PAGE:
My Father’s Nakedness (The Gospel of Noah)


A Dis-curse in Three Parts

Part 1: Matthew 17:1-13

Eli: Noah! Noah, where are you?

Moe: Eli, I don’t think this is a very good idea.

Eli: Shut up, Moe. He’s gonna love this.

Moe: Fine, it’s your funeral. You never did get one, did you?

Eli: No more than you. Ah, there he is!

Noah: Can’t you youngsters keep it down? A man my age need his beauty sleep.

Moe: [sotto voice] See, I told you to wait a couple more millennia.

Eli: C’mon, this is totally worth waking the dead for.

Moe: I’m not disagreeing. But you have no idea how disagreeable he can be…

Noah: Eh, what’s that you said?

Eli: He said, “Something happened you just gotta see!”

Noah whacks Eli with his walking stick.

Noah: Don’t lie to me, you whippersnapper. My ears may not work too good now, but I was hearing the voice of the Lord when you were just a gleam in God’s eye.

Moe: Apologies, ancient one. But Eli and I just had the most extraordinary encounter, and we wanted you to be the first to know about it.

Eli raises an eyebrow at Moe’s apparent change of heart. Moe winks at him. Noah, fortunately, is too busy sitting down to notice.

Noah: Okay, fine. As long as I’m awake, what’s all this gosh-darned hullabaloo about?

Eli and Moe stare at each other, then both speak at once

Moe: We have met HIM!

Eli: HE has come!

Noah: Eh? What? Don’t talk over each other, boys. Get your story straight.

Moe catches Eli’s eye, then points with his chin.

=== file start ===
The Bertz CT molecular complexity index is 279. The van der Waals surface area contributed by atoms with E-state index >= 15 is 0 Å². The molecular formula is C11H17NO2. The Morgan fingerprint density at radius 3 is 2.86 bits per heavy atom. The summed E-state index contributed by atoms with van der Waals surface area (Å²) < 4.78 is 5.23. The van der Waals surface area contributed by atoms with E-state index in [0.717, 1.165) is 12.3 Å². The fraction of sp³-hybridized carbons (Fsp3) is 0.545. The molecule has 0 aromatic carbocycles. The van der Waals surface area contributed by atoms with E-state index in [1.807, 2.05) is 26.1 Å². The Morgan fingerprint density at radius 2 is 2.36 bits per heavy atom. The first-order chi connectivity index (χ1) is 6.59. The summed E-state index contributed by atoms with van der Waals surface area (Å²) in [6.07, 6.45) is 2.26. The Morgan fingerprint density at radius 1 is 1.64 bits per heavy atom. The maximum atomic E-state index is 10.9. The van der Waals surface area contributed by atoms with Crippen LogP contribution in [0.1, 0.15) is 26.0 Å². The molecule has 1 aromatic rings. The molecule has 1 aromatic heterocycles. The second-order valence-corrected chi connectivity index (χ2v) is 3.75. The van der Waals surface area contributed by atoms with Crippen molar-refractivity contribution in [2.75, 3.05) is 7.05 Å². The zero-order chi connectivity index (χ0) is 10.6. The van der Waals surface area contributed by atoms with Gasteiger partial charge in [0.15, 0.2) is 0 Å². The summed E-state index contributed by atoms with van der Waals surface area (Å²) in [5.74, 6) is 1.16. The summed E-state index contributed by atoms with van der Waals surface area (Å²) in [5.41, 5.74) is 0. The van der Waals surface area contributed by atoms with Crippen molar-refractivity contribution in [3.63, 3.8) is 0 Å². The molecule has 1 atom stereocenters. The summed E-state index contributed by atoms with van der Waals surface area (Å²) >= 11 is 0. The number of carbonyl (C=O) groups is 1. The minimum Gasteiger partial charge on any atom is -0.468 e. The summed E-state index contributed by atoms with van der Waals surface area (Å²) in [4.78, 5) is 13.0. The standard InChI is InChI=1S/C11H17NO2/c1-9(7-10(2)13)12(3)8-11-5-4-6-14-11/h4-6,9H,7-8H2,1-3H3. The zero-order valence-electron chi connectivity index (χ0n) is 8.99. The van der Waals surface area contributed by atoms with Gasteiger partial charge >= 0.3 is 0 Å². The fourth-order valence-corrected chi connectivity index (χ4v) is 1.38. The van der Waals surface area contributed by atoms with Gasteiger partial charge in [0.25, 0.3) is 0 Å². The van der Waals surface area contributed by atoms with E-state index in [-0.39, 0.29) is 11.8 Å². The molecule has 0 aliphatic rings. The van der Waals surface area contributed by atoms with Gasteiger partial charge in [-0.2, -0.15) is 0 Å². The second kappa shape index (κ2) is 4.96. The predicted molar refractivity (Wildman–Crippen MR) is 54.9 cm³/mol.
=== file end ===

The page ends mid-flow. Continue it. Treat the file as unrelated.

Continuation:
Eli sighs, then crouches down in front of Noah.

Eli: Master, you remember the story Adam told. Of One who would crush the serpent’s head.

Noah looks at Eli sharply. Moe breaks in.

Moe: It’s true, Master. HE has come. We have seen Him with our own eyes. The One all creation has been holding its breath for. He is here!

Noah sits there, stunned. Moe and Eli glance at each other awkwardly, unsure what to do next.

Noah finally stands up, and with surprising vigor snaps his walking stick over his knee. Before Moe and Eli can recover, Noah hurls one piece at each of them and storms from the room.

Moe: Well… that went better than expected.

Part 2: Genesis 9:18-27

Joe: Grandfather! Grandfather, where are you?

A spotlight slowly dawns, revealing Noah slumped in an overstuffed chair. Joe carefully walks towards him.

Joe stops a respectful distance away, and waits. Noah doesn’t react. Doesn’t even look up. But he speaks.

Noah: Do you know what it is like to feel responsible for the fate of the whole world? Like every man, woman, and child has turned away from God, and you are the only one left?

Joe says nothing. Noah glares at him, then his face softens.

Noah: Hmph. Maybe you do, at that.

Noah grunts something that might be an invitation. Joe curls up at his feet. He looks up at Noah with something that might be an apology.

Noah: Alright, out with it. I know those two meddlers sent you because you’re my favorite. What is it you want?

Joe: Grandfather… I’m sorry. I just don’t understand.

Noah seems to sink in on himself. Joe waits in silence, scarcely breathing. Finally Noah shakes himself, and stands erect.

Noah: Will you walk with me?

It is not a request. Joe jumps to his feet and follows. As he does, the centuries seem to fall away. Noah becomes younger, stronger, bolder.


Noah looks at Joe.

Noah: You wielded great power, far beyond anything I could ever have imagined. But you were not a king. You merely worked for one.